As we gather with family and friends and our furry little ones, to share in traditions, delightful meals and cheerful banter, I like to pause and give thanks to all those that have contributed to our communities over the past year – seen and unseen. For many of us, the process of ensuring safe and clean water is one that is ‘unseen’ and often taken for granted. We wake up, turn on the faucet to drink a glass of water, brush our teeth, then hop in the shower, make coffee and pour water into Molly’s bowl as she pants, looking up at us expectantly. All the while, we don’t give a thought as to how this is all possible.
Water is vital for life. We consume it, use it for domestic purposes, for food production and recreational use. We’re aware of the water we drink and bathe with, but what about the water we give to our plants and lawn, to wash the car and for washing Molly, the 6-year-old Lab?
The statistics around our water usage are staggering. In total, America consumes 322 billion gallons of water each day. Yet, according to research by Opinium on behalf of American Water, we underestimate this daily amount by 90%. Most believe they use less than 100 gallons of water each day, when the actual number is more than 2,000 gallons on average.
Who, and what, makes this possible? Let’s look behind the curtain to see why our gratitude is truly merited. We can start by understanding the magnitude of the United States (U.S.) water infrastructure. There are 150,000 public water systems, 91% are in communities of 10,000 residents or fewer. However, 9% are large utilities often dedicated to cities. They cover 79% of the U.S. population. Together, these utilities ensure clean and safe water. They also ensure that wastewater is properly treated before returning to the ecosystem.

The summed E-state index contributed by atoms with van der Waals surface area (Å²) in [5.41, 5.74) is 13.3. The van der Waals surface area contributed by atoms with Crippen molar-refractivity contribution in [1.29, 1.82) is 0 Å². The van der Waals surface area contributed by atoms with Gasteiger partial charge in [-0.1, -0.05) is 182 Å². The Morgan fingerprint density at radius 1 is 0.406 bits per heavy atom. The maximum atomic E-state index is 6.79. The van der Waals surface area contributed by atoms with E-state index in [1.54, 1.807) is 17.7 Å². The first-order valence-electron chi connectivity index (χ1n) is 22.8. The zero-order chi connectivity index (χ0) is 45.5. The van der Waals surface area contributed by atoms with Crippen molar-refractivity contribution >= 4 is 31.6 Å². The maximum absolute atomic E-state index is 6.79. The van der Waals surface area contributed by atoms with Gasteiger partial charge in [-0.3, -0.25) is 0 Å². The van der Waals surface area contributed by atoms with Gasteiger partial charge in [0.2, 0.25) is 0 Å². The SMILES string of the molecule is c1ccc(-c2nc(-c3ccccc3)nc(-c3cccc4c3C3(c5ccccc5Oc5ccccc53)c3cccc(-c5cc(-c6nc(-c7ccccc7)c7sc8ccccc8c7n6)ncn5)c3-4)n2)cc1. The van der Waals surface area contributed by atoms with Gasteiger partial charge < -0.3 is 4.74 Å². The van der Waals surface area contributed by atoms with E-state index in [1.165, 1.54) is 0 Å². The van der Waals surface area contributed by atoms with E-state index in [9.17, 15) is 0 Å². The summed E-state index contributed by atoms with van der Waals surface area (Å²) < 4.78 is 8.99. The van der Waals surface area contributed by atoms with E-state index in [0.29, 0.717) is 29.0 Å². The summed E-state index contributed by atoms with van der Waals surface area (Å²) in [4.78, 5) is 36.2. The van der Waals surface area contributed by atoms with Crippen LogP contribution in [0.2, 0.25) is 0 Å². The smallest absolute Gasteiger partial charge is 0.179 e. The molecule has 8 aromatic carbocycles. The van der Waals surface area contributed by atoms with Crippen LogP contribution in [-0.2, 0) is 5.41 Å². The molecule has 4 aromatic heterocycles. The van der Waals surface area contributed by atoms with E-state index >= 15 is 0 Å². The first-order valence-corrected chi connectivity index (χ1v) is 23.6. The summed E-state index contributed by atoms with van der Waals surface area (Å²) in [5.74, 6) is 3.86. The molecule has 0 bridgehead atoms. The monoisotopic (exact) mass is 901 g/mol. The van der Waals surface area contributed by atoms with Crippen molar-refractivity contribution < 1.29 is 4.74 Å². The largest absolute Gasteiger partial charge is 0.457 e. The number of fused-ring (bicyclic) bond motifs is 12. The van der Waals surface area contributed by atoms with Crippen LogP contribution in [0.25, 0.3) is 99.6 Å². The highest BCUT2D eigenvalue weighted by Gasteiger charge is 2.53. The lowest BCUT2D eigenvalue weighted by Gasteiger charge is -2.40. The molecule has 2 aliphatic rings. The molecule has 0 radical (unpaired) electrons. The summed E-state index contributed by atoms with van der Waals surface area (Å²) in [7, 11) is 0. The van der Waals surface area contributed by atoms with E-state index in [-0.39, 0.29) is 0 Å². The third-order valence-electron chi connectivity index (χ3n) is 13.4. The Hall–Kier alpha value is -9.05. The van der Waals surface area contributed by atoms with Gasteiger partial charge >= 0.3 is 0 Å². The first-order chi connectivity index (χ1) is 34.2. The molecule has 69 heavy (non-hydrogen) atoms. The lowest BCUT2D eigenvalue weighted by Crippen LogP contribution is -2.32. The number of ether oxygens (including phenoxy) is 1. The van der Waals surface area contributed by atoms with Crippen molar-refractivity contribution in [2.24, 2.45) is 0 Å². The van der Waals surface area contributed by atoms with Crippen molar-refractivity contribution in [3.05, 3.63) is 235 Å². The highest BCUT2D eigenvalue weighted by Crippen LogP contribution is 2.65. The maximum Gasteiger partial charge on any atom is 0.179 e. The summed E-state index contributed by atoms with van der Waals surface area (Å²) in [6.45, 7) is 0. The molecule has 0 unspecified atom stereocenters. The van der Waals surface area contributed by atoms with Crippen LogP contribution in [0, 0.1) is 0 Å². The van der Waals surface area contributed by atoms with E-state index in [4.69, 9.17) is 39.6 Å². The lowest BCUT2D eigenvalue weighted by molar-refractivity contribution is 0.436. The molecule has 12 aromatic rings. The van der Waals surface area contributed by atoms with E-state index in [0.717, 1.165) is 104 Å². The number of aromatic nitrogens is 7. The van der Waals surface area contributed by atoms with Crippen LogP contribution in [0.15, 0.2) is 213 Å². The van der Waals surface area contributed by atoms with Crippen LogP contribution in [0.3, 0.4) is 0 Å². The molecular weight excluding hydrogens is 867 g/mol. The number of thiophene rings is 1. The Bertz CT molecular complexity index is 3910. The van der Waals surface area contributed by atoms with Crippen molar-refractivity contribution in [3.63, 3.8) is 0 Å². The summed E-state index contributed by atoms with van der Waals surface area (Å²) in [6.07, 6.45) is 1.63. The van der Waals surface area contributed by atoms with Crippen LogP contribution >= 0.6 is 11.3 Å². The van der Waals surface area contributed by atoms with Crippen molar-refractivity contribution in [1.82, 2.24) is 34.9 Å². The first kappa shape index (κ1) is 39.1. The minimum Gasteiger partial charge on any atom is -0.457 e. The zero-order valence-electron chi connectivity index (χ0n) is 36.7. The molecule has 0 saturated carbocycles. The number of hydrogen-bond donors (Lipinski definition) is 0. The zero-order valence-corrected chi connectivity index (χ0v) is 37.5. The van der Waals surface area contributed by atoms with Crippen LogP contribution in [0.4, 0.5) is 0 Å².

Water utilities maintain 2.2 million miles of pipe, replacing, on average, 1-5% of it annually. And there are 1.7 million workers (in 2016) in total, directly involved in “designing, constructing, operating, and governing” U.S. water infrastructure.
An array of suppliers supports the industry with systems and equipment, such as pumps, valves, controls and metering that monitors flow rates, pressure and temperature to ensure water quality and accurate customer billing. Today’s water utility is increasingly smart, using networking and analytics to provide insights that optimize operational efficiency and reduce cost to ratepayers.
And every day, challenges abound for the water industry. Water utilities must manage population growth, climate change, aging infrastructure, a shrinking labor force, regulation changes and community refocus and increased demands. In 2015, the investment needed for the transmission and distribution of water was estimated at $313B. The amount has grown since then. Fortunately, the water allocation in the recent passage of the Infrastructure Bill should significantly help.
So next time Molly greets you at the door with a shiny, clean coat and a tail-wagging in the wind, thank your local water utility, its workers, consultants, suppliers, and regulators, for contributing to this special moment. Happy holidays!